low load

This is a histogram of probe counts. The Y axis is log scale. One can see that other than linear probing, most probes are below 15. Double hashing gives us smallest probe counts, however each of the probe has high probability trigger a cpu cache miss, therefore is slower in practice. Next, we look at these methods under high load.

high load

The probe distribution now have a very high variance. Obviously, many probes exceeds the 20 threshold, some even reach 800. Linear probing, among the other methods, has very bad variance under high load. Quadratic probing is slightly better, but still have some probes higher than 100. Double hashing still gives the best probe statistics. Below is the zoom in for each probe strategies:

linear probe high load

quadratic probe high load

double hashing high load

Robin Hood Hashing for the rescue

The robin hood hashing heuristic is simple and clever. When a collision occur, compare the two items’ probing count, the one with larger probing number stays and the other continue to probe. Repeat until the probing item finds an empty spot. For more detailed analysis checkout the original paper. Using this heuristic, we can reduce the variance dramatically.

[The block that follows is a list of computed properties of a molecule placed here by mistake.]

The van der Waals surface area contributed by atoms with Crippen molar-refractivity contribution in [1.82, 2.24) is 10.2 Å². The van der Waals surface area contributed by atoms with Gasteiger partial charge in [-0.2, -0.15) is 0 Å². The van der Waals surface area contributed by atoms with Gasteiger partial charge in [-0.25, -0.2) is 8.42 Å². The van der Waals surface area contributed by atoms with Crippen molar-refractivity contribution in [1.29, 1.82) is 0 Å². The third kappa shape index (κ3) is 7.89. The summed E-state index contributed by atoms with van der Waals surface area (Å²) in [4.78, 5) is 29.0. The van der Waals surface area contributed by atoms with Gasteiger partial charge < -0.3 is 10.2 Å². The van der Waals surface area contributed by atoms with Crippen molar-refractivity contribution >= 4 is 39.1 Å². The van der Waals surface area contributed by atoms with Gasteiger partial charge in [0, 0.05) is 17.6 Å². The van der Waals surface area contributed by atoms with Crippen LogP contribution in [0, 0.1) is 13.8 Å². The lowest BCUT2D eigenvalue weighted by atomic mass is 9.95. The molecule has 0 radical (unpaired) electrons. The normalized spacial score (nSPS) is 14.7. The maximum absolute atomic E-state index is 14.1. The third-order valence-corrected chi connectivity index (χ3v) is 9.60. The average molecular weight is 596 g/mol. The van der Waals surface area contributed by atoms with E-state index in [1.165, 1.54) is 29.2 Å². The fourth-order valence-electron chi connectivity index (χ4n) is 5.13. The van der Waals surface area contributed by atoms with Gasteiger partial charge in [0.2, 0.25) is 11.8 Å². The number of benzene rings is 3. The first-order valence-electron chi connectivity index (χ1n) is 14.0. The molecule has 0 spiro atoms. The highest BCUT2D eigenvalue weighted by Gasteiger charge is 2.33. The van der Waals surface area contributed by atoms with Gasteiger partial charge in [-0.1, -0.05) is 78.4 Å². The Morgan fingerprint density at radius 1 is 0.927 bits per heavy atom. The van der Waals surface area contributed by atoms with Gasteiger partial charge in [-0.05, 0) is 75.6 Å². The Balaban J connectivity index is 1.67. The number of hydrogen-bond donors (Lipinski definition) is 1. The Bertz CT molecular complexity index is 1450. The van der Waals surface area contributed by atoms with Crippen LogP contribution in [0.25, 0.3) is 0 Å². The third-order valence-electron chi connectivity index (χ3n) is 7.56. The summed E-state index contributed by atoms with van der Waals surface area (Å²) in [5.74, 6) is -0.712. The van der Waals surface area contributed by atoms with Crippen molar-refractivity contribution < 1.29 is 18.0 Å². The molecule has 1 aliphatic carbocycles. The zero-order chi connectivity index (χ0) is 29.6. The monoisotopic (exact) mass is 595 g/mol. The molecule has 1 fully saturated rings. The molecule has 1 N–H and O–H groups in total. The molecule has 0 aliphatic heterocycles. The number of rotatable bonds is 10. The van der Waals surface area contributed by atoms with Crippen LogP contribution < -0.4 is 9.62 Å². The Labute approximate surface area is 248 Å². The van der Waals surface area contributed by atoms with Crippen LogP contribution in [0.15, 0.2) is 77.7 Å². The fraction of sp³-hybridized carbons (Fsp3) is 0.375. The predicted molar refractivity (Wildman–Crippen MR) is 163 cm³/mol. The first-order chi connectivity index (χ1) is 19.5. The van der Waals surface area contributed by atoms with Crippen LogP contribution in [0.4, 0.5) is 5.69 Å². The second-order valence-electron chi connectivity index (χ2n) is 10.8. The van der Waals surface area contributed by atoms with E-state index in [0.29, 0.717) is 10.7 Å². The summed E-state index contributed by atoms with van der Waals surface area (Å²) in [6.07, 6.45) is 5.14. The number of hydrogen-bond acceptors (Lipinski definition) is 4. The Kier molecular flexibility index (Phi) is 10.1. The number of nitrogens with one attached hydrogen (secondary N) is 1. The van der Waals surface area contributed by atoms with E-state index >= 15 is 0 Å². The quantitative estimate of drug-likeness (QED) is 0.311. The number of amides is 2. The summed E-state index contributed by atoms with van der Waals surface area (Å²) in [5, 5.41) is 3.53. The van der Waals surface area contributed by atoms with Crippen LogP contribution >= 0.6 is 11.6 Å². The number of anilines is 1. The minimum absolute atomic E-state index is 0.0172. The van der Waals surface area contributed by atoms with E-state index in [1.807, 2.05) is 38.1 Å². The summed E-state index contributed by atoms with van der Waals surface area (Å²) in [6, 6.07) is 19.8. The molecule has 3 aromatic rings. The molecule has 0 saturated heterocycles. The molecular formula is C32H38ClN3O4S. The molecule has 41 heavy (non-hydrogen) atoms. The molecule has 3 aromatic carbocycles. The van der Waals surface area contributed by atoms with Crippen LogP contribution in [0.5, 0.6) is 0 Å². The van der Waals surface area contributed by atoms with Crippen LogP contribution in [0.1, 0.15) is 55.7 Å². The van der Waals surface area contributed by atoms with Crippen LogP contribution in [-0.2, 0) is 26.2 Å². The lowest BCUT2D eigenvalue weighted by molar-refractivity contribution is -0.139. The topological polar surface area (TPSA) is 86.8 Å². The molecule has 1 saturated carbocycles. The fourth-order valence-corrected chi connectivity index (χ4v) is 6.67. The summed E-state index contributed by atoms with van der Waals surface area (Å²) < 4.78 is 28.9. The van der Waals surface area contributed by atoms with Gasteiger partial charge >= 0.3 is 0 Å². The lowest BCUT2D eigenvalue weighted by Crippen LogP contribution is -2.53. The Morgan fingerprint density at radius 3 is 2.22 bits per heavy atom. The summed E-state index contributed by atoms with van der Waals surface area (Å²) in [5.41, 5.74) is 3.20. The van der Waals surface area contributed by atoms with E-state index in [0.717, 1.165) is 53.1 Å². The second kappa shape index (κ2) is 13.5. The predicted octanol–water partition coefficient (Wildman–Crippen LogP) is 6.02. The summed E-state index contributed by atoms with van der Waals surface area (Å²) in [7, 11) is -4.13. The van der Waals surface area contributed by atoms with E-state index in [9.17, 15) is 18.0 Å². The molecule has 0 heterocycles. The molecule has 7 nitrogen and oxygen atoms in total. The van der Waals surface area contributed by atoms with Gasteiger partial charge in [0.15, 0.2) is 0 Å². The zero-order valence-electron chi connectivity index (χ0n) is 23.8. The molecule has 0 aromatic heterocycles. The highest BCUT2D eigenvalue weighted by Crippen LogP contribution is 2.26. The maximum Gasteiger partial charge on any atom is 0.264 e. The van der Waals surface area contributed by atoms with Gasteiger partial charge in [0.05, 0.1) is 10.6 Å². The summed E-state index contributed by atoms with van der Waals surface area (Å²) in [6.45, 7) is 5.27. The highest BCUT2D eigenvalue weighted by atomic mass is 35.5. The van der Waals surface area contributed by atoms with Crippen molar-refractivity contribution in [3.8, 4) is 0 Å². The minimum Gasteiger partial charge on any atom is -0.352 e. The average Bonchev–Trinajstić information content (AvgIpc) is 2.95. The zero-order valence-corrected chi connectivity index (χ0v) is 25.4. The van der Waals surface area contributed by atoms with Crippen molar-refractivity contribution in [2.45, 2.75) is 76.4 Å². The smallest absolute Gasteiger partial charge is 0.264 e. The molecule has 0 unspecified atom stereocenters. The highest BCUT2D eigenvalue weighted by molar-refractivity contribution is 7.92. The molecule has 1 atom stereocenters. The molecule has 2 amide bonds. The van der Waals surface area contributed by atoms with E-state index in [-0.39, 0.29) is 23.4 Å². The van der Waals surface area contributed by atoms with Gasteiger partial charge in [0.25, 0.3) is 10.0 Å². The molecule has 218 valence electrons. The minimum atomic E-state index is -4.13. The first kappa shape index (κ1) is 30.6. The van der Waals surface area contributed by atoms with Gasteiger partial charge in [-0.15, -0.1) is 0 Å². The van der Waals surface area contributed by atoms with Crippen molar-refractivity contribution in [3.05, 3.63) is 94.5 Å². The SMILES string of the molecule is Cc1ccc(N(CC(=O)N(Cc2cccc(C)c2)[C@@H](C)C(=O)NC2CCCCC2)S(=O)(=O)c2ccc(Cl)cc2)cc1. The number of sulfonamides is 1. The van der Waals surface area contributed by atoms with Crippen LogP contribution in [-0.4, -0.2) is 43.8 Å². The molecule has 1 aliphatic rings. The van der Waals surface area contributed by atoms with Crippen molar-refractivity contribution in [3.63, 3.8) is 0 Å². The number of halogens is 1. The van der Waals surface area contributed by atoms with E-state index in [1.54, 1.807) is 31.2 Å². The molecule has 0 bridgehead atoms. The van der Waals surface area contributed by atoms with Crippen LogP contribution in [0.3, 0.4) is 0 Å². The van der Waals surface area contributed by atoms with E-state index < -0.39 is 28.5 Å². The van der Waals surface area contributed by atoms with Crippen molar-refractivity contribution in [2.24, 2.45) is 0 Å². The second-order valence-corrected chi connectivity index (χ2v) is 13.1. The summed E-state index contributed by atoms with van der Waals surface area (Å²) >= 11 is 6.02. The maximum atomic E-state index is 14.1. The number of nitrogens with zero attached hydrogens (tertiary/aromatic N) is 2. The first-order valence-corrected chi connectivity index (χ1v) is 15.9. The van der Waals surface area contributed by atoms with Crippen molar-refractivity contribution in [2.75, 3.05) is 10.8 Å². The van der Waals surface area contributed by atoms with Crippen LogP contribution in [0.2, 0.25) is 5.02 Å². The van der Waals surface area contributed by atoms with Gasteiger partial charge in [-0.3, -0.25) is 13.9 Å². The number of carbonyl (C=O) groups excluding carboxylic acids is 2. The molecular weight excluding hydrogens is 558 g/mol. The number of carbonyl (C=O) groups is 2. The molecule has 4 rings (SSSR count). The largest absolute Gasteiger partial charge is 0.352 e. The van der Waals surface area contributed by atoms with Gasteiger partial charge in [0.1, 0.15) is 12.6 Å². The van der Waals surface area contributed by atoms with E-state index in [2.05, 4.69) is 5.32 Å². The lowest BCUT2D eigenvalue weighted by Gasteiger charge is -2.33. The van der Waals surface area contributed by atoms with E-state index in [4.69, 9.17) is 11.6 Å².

robin hood high load

The linear probing now have the worst case not larger than 50, quadratic probing has the worst case not larger than 10, and double hashing has the worst case not larger than 5! Although robin hood hashing adds some extra cost on insert and deletion, but if your table is read heavy, it’s really suitable for the job.

Dive deep and ask why

From engineering perspective, the statistics are sufficient to make design decisions and move on to next steps (though, hopscotch and cuckoo hashing was not tested). That what I did 3 months ago. However, I could never stop asking why. How to explain the differences? Can we model the distribution mathematically?

The analysis on linear probing can trace back to 1963 by Donald Knuth. (It was an unpublished memo dated July 22, 1963. With annotation “My first analysis of an algorithm, originally done during Summer 1962 in Madison”). Later on the paper worth to read are: